The ParaBeam fixtures, on the other hand, have computer aided designed (CAD) parabolic reflectors that focus their light output where it is needed most for lighting dramatic scenes - at a medium distance – making them better suited as a Key source for HD Digital Cinema. If you compare the photometric tables of the Parabeam 400 and the Diva 400 (which uses the same four lamps), you will notice that at 16’ the Parabeam 400 puts out almost three times the light level (28FC) than the Diva 400 (10FC) even though they both use the same tubes. You can always diffuse a Parabeam to create a soft source, but nothing you do will make a Diva 400 or LED light panel punchier.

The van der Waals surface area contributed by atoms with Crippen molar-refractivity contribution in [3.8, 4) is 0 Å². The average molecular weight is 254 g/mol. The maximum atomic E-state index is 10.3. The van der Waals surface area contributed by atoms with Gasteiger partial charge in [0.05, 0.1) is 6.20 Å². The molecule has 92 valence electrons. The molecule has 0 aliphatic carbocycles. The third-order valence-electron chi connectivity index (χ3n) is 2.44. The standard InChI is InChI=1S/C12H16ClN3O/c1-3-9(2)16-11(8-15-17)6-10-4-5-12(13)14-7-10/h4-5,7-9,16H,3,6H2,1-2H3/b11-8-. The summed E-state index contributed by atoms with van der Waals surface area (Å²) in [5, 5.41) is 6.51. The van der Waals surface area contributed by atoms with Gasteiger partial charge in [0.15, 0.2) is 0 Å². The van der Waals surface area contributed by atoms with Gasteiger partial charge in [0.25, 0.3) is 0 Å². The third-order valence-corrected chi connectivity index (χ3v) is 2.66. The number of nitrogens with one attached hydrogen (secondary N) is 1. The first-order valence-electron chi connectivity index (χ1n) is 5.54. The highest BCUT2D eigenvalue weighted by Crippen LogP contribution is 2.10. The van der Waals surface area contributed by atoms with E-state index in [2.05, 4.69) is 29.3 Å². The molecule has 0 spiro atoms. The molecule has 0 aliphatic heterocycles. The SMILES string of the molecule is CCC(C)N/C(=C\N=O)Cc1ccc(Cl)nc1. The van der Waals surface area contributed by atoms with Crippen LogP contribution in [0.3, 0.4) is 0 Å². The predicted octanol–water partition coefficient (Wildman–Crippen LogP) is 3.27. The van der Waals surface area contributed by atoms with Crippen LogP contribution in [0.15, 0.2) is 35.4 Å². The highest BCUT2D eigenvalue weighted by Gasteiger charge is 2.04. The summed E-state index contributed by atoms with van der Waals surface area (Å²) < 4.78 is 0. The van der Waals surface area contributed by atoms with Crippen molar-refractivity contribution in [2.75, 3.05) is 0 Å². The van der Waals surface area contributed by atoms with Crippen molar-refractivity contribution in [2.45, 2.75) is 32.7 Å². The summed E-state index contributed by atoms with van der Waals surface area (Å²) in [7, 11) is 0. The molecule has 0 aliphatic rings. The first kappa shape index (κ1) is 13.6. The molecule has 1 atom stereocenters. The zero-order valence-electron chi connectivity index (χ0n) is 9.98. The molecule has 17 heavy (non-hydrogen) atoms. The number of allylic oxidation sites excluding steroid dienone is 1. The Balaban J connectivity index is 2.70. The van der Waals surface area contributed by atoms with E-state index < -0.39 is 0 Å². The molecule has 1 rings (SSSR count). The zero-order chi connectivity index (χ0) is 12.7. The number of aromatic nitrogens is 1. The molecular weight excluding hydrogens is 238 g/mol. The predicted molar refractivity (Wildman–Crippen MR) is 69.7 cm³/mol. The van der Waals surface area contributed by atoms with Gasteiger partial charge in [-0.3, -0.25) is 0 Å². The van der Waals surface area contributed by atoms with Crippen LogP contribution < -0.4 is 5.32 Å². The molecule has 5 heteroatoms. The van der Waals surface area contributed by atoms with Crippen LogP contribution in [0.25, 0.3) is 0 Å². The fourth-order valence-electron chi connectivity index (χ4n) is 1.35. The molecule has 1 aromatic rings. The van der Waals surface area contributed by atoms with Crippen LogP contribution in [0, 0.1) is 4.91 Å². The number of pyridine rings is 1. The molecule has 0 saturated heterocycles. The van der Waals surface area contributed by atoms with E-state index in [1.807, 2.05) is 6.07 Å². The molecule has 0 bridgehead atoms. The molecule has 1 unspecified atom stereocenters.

In fact, a Parabeam 400 generates as much light at 16’ as the 4’ 8-Tube Kino Flathead 80 fixture, yet uses less than a quarter of the power (2 Amps verses 9.2 Amps.) While the seven amp difference is not a major consideration when using house power, it can make a difference when your power is limited (coming from a portable generator) because you can use four Parabeam 400s for the same power as a 4’ – 8 Bank Kino Flathead 80. And unlike the ballasts of Kino Flo’s fixture that use the T12 tubes, the Parabeam ballasts also include filters to reduce the return of harmonic currents into the power stream and improve their power efficiency. This makes them an especially efficient fluorescent light source that is comparable to the power efficiency of LED light panels and suitable for battery operation. For instance a Parabeam 400 puts out more light than even Zylight’s new high output LED light panel yet draws just .2 Amps more power.